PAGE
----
IN WHAT can only be regarded as a troubling sign of convoluted economic times, the property casualty insurance industry made record profits in the United States last year, despite huge damage from 27 storms, 15 of them full-fledged hurricanes. This year, with milder weather expected, at least one company intends to cancel homeowner policies by the tens of thousands in Florida.
At the same time, the industry is looking to shift more of the risk and expense due to calamities from itself to homeowners and the government.
The bottom line for the average American: Homeowner premiums are up 60 percent in little more than a decade, according to industry statistics, while coverage has been cut. After the 2004 hurricanes in Florida, insurance covered less than 50 percent of all losses. For Katrina, which ravaged the Gulf Coast, coverage was only about 30 percent.
These seemingly incongruous events indicate that it is time to explore changes in regulation of home and auto insurers - now handled on a state by state basis - so that affordable coverage is available to those who need it, regardless of region.
According to a survey by the Los Angeles Times, the industry collectively earned $44.8 billion in 2005, an increase in profit of 18.7 percent over 2004. At the same time, the industry boosted its required surplus by 7 percent, to $427 billion. All this despite $56.8 billion in disaster claims.
Nonetheless, individual insurers are reported to be considering more premium increases, withdrawing coverage on a large scale, and seeking help from state and federal governments to insure against the largest disasters.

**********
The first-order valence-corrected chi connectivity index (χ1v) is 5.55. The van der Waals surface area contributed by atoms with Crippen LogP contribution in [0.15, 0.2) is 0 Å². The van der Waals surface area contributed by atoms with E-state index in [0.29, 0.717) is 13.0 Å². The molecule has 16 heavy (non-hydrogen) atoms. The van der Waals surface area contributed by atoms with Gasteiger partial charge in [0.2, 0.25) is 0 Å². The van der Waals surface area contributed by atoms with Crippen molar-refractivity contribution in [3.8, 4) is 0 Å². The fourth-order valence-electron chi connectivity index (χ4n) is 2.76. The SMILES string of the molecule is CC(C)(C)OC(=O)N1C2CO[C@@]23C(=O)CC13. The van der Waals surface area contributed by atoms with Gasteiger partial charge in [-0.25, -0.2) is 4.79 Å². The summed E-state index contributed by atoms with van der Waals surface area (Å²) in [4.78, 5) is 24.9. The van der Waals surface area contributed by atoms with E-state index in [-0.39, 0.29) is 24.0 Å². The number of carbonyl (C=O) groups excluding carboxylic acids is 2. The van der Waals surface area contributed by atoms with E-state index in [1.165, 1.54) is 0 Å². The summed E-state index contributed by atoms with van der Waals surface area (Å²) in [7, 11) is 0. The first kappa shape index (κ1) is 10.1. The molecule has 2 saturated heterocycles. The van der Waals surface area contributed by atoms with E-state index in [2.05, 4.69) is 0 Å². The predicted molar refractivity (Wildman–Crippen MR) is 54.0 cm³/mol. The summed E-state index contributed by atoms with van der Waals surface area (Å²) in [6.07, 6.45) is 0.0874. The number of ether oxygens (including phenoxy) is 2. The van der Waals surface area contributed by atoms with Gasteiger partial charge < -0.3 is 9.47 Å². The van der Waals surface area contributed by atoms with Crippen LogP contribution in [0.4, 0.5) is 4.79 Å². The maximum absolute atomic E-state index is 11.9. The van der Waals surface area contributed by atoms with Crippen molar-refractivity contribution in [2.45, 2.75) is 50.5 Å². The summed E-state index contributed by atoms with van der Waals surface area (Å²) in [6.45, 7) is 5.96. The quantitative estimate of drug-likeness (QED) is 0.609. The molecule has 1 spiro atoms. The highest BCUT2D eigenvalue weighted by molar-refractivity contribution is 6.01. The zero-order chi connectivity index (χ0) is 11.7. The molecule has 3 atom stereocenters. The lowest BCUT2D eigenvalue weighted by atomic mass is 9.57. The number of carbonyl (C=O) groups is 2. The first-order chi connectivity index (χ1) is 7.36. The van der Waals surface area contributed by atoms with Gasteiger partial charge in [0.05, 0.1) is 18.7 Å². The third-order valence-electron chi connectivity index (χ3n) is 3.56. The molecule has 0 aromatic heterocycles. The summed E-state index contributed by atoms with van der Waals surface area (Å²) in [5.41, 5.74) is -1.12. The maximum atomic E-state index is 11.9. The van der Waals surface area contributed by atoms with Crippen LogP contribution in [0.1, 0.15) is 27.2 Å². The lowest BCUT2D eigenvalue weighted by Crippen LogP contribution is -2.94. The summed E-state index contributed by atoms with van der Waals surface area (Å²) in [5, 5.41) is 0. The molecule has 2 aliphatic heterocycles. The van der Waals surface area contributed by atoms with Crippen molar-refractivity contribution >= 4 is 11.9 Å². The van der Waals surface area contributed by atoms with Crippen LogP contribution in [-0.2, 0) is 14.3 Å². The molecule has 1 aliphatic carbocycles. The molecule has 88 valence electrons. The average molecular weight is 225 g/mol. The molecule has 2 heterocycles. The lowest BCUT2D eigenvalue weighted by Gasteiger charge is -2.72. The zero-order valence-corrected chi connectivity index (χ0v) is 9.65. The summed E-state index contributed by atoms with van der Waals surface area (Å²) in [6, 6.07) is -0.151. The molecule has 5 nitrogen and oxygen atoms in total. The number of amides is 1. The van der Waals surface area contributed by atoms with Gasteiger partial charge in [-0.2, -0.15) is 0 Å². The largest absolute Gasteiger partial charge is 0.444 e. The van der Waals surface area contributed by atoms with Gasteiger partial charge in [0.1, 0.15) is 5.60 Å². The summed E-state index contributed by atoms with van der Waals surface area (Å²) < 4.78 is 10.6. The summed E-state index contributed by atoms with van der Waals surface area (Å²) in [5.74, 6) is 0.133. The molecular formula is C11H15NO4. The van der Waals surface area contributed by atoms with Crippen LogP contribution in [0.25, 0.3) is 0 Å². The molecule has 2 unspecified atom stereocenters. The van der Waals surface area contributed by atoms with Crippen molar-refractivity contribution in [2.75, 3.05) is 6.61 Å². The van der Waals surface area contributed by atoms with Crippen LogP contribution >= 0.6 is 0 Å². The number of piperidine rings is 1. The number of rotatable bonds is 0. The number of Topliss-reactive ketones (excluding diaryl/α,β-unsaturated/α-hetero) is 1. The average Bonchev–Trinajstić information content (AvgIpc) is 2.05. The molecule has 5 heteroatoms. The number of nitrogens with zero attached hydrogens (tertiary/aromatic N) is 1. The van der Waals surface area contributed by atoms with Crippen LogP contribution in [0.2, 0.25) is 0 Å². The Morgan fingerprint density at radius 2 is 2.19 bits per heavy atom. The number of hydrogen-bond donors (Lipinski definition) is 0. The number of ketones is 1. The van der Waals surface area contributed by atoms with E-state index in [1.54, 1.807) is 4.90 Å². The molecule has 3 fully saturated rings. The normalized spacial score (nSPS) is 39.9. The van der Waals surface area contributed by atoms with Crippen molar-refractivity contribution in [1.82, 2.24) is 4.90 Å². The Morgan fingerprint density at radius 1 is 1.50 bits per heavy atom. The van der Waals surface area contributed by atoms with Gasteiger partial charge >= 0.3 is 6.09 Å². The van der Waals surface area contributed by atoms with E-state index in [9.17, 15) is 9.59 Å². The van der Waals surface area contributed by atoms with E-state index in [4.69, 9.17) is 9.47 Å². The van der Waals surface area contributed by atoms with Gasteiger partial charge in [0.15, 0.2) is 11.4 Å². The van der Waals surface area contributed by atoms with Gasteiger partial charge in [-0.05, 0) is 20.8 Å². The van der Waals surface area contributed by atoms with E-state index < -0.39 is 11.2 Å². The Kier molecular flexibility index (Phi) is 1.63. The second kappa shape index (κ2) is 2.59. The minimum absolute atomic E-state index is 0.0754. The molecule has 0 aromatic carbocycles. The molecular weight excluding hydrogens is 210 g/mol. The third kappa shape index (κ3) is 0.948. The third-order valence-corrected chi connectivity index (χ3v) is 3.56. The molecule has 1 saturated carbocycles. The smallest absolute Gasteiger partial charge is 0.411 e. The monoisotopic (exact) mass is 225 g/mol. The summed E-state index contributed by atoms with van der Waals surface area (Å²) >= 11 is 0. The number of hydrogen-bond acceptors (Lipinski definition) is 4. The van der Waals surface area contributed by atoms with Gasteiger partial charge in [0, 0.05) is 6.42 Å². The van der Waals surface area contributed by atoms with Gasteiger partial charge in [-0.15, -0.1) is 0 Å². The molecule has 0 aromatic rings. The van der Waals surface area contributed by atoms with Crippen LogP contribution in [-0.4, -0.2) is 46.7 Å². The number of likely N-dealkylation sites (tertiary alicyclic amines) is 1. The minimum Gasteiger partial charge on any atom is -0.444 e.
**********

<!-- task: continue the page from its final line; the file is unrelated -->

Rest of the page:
A pullback already is under way in Florida, where the Poe Financial Group announced that its insurance subsidiaries will drop at least 140,000 homeowner policies this summer because of "ongoing loss activity and the uncertainty of future losses."
Industry sources also told the Times that last year's huge profit margin was essentially a fluke, the result of high profits in other lines of insurance and peak returns on investments. In any case, they say, looking at the industry's collective profit is misleading.
Critics, however, place the blame on a significant change in the way the property casualty industry has come to view long-term risk. Instead of looking at the probability of disasters over a 100-year span, the view is being narrowed to as little as five years.
Such a short-term approach to risk assumption is a fundamental alteration of the historic concept of insurance coverage, in which companies have accepted high claims in a few years in exchange for long-term average profitability. It also virtually guarantees higher premiums and cuts in coverage for policyholders.
Tapping the already strained budgets of the state and federal governments as insurers of last resort would only encourage the industry to further abandon its traditional risk-pooling strategy, and would mean higher taxes on top of higher premiums.
The course is not clear, but some way must be found so that homeowners in all regions of the country have access to insurance that is both affordable and actually pays off when trouble strikes. It's a concept that is fading fast.